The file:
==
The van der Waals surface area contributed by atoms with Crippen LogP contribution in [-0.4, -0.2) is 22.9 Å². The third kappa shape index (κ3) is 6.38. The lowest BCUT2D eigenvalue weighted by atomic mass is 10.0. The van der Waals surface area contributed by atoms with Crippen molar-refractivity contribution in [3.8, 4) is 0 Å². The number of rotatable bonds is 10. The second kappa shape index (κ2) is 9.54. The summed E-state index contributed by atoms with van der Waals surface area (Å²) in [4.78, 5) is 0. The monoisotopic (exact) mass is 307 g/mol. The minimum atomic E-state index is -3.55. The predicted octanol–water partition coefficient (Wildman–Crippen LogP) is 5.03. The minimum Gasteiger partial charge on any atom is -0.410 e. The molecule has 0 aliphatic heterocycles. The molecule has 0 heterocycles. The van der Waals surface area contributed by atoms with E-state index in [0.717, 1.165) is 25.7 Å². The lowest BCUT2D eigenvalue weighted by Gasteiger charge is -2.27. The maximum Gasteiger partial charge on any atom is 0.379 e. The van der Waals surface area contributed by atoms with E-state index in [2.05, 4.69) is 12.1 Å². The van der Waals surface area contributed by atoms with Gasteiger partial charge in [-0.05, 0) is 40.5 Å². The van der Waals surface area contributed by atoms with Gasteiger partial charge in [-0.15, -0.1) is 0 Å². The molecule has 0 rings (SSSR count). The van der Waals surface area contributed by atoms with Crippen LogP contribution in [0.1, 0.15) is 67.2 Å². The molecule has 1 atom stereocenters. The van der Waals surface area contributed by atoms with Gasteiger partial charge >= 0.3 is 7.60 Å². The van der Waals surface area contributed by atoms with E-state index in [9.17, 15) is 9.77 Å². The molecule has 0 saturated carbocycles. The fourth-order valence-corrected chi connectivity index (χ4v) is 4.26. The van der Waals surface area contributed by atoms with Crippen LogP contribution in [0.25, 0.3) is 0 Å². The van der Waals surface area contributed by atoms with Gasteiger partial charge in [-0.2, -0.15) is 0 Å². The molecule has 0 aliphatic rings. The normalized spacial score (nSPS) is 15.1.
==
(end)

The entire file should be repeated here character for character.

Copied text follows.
The van der Waals surface area contributed by atoms with Crippen LogP contribution in [-0.4, -0.2) is 22.9 Å². The third kappa shape index (κ3) is 6.38. The lowest BCUT2D eigenvalue weighted by atomic mass is 10.0. The van der Waals surface area contributed by atoms with Crippen molar-refractivity contribution in [3.8, 4) is 0 Å². The number of rotatable bonds is 10. The second kappa shape index (κ2) is 9.54. The summed E-state index contributed by atoms with van der Waals surface area (Å²) in [4.78, 5) is 0. The monoisotopic (exact) mass is 307 g/mol. The minimum atomic E-state index is -3.55. The predicted octanol–water partition coefficient (Wildman–Crippen LogP) is 5.03. The minimum Gasteiger partial charge on any atom is -0.410 e. The molecule has 0 aliphatic heterocycles. The molecule has 0 heterocycles. The van der Waals surface area contributed by atoms with E-state index in [0.717, 1.165) is 25.7 Å². The lowest BCUT2D eigenvalue weighted by Gasteiger charge is -2.27. The maximum Gasteiger partial charge on any atom is 0.379 e. The van der Waals surface area contributed by atoms with E-state index in [2.05, 4.69) is 12.1 Å². The van der Waals surface area contributed by atoms with Gasteiger partial charge in [-0.05, 0) is 40.5 Å². The van der Waals surface area contributed by atoms with Gasteiger partial charge in [-0.15, -0.1) is 0 Å². The molecule has 0 rings (SSSR count). The van der Waals surface area contributed by atoms with Crippen LogP contribution in [0.1, 0.15) is 67.2 Å². The molecule has 1 atom stereocenters. The van der Waals surface area contributed by atoms with Gasteiger partial charge >= 0.3 is 7.60 Å². The van der Waals surface area contributed by atoms with E-state index in [9.17, 15) is 9.77 Å². The molecule has 0 saturated carbocycles. The fourth-order valence-corrected chi connectivity index (χ4v) is 4.26. The van der Waals surface area contributed by atoms with Crippen LogP contribution in [0.25, 0.3) is 0 Å². The van der Waals surface area contributed by atoms with Gasteiger partial charge in [-0.2, -0.15) is 0 Å². The molecule has 0 aliphatic rings. The normalized spacial score (nSPS) is 15.1.